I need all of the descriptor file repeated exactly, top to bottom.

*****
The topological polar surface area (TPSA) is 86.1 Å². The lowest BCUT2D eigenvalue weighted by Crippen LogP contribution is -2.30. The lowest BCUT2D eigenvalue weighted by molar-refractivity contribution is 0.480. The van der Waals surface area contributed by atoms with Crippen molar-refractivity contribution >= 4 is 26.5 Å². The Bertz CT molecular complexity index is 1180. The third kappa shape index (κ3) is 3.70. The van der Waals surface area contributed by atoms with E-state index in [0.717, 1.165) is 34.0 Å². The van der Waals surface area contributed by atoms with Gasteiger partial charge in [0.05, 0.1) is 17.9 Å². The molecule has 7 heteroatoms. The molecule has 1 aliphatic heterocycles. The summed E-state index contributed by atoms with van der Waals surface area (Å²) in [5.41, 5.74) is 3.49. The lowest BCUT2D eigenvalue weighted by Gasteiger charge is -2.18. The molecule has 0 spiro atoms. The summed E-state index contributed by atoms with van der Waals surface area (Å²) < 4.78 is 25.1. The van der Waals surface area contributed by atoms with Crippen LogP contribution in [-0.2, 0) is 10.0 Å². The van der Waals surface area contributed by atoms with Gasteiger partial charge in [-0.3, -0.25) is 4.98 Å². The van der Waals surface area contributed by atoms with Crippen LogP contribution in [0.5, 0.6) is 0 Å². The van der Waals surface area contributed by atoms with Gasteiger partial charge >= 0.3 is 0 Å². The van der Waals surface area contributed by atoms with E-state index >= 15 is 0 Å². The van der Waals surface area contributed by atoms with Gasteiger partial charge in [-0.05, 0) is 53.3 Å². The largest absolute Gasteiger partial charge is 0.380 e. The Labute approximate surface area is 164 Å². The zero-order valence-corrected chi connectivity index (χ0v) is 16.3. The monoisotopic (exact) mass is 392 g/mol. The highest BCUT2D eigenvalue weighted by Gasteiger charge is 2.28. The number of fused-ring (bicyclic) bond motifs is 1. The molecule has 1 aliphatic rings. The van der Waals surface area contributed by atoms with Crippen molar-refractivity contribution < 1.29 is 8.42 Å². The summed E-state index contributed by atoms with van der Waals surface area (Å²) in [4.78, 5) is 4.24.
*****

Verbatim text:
The topological polar surface area (TPSA) is 86.1 Å². The lowest BCUT2D eigenvalue weighted by Crippen LogP contribution is -2.30. The lowest BCUT2D eigenvalue weighted by molar-refractivity contribution is 0.480. The van der Waals surface area contributed by atoms with Crippen molar-refractivity contribution >= 4 is 26.5 Å². The Bertz CT molecular complexity index is 1180. The third kappa shape index (κ3) is 3.70. The van der Waals surface area contributed by atoms with E-state index in [0.717, 1.165) is 34.0 Å². The van der Waals surface area contributed by atoms with Gasteiger partial charge in [0.05, 0.1) is 17.9 Å². The molecule has 7 heteroatoms. The molecule has 1 aliphatic heterocycles. The summed E-state index contributed by atoms with van der Waals surface area (Å²) in [5.41, 5.74) is 3.49. The lowest BCUT2D eigenvalue weighted by Gasteiger charge is -2.18. The molecule has 0 spiro atoms. The summed E-state index contributed by atoms with van der Waals surface area (Å²) < 4.78 is 25.1. The van der Waals surface area contributed by atoms with Crippen LogP contribution in [-0.2, 0) is 10.0 Å². The van der Waals surface area contributed by atoms with Gasteiger partial charge in [-0.3, -0.25) is 4.98 Å². The van der Waals surface area contributed by atoms with Crippen LogP contribution in [0.5, 0.6) is 0 Å². The van der Waals surface area contributed by atoms with Gasteiger partial charge >= 0.3 is 0 Å². The van der Waals surface area contributed by atoms with E-state index >= 15 is 0 Å². The van der Waals surface area contributed by atoms with Gasteiger partial charge in [-0.05, 0) is 53.3 Å². The largest absolute Gasteiger partial charge is 0.380 e. The Labute approximate surface area is 164 Å². The zero-order valence-corrected chi connectivity index (χ0v) is 16.3. The monoisotopic (exact) mass is 392 g/mol. The highest BCUT2D eigenvalue weighted by Gasteiger charge is 2.28. The number of fused-ring (bicyclic) bond motifs is 1. The molecule has 1 aliphatic rings. The van der Waals surface area contributed by atoms with Crippen molar-refractivity contribution < 1.29 is 8.42 Å². The summed E-state index contributed by atoms with van der Waals surface area (Å²) in [4.78, 5) is 4.24.